[Jon Rappoport, Mind Control, the Space Program, and the Secret Theater of Reality, June 29, 2014, Secret Space Program and Breakaway Civilizations Conference, San Mateo, California. Quotation begins at 1:07:38].







A Memorial Day meditation on natural universal law



































By almost all accounts, Memorial Day began in the United States at the conclusion of the Civil War, or shortly thereafter.  It was originally often called Decoration Day, and was a way to remember those who had lost their lives during that conflict.  Activities almost always included decorating their grave sites.  For some time Memorial Day was celebrated on the 30th of May, when flowers would be in bloom in abundance (according to sources cited here), but was officially changed to the final Monday of the month of May in 1971.

The American Civil War involved two extremely important issues of natural law: whether or not human beings could be held as property, and whether or not human beings could be compelled to "submit to, and support, a government that they do not want" (in the words of abolitionist philosopher and lawyer Lysander Spooner, who was an outspoken proponent of the concept of natural law's superiority in all cases to "artificial" or "human law").

Today, it is generally recognized that the idea that human beings can be held as property is a gross violation of natural (or universal) law.  However, it is not generally recognized that the idea that human beings can be compelled to submit to and support a government that they do not want is also a violation of natural universal law.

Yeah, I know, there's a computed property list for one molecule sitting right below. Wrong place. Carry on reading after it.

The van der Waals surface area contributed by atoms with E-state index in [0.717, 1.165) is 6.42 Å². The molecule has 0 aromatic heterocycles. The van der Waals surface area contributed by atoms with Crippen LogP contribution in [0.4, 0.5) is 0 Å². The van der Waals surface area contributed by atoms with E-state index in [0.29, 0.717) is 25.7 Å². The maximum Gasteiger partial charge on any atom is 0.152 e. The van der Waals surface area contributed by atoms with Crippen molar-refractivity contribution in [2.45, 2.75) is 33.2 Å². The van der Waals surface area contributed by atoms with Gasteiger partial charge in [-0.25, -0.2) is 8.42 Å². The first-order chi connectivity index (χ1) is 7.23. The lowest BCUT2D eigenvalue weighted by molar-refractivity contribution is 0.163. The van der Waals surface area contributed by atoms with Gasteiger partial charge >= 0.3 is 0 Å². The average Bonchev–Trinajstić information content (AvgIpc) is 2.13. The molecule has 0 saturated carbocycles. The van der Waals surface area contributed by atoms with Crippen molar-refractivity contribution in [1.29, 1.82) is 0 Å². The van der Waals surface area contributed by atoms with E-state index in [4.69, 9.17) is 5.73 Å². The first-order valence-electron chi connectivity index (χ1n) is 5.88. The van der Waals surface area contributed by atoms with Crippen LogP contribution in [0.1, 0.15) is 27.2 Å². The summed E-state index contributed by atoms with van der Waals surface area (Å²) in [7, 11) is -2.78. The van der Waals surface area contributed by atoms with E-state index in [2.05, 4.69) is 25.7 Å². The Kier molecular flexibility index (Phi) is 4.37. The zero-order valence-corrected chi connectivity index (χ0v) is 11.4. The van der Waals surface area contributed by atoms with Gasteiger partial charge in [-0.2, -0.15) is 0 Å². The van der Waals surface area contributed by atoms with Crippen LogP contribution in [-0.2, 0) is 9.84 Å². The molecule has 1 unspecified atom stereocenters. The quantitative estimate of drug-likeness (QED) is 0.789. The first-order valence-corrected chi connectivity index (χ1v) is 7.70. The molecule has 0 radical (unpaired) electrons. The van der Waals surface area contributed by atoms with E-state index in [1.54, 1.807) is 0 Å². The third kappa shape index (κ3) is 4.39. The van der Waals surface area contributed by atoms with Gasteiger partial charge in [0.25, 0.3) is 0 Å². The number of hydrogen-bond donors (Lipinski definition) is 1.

Spooner argued that both are gross violations of natural law, and argued that while it was lawful to use force to stop slavery, and that the American Civil War was lawful to the extent that force was initiated to stop that hideous violation of natural rights, it was not lawful to initiate force to keep someone under a government that they did not want, and that it was regrettable that the justification of the war was usually framed in those terms by those who were arguing for it (rather than as a war against slavery).

Unlike other abolitionists of his day, Spooner argued that the Constitution of the United States did not and could not make slavery legal in any way.  William Lloyd Garrison, one of the most prominent abolitionists of the time, believed that the Constitution did indeed sanction slavery, and for this reason Garrison publicly burned a copy of the Constitution during an anti-slavery rally on July 4, 1854 (150 years ago this July).  He also publicly called the Constitution a "Covenant with Death and an Agreement with Hell."

Spooner, however, argued that no human law could sanction crime, violence, or wrongdoing -- either by governments or by individuals -- and then went on to demonstrate rather conclusively that this proposition was firmly established well before the ratification of the US Constitution, that all of accepted human law was based upon this principle (and here he cited clear quotations from the accepted authorities of the day, including Blackstone), and that both the Declaration of Independence and the US Constitution could be clearly demonstrated to have "freed every slave in the country" at the time of their signing, even if it could be argued that there were any legal slaves prior to the Declaration or the Constitution (and, he added, he firmly denied that there could have been any legal slaves even prior to those dates).  

Spooner published his argument that slavery is unconstitutional and that the Constitution in no way supports it in The Unconstitutionality of Slavery, 1860.  This important text can be read in its entirety online here (in the form of a pdf) and here on the site of Project Gutenberg (in various online formats).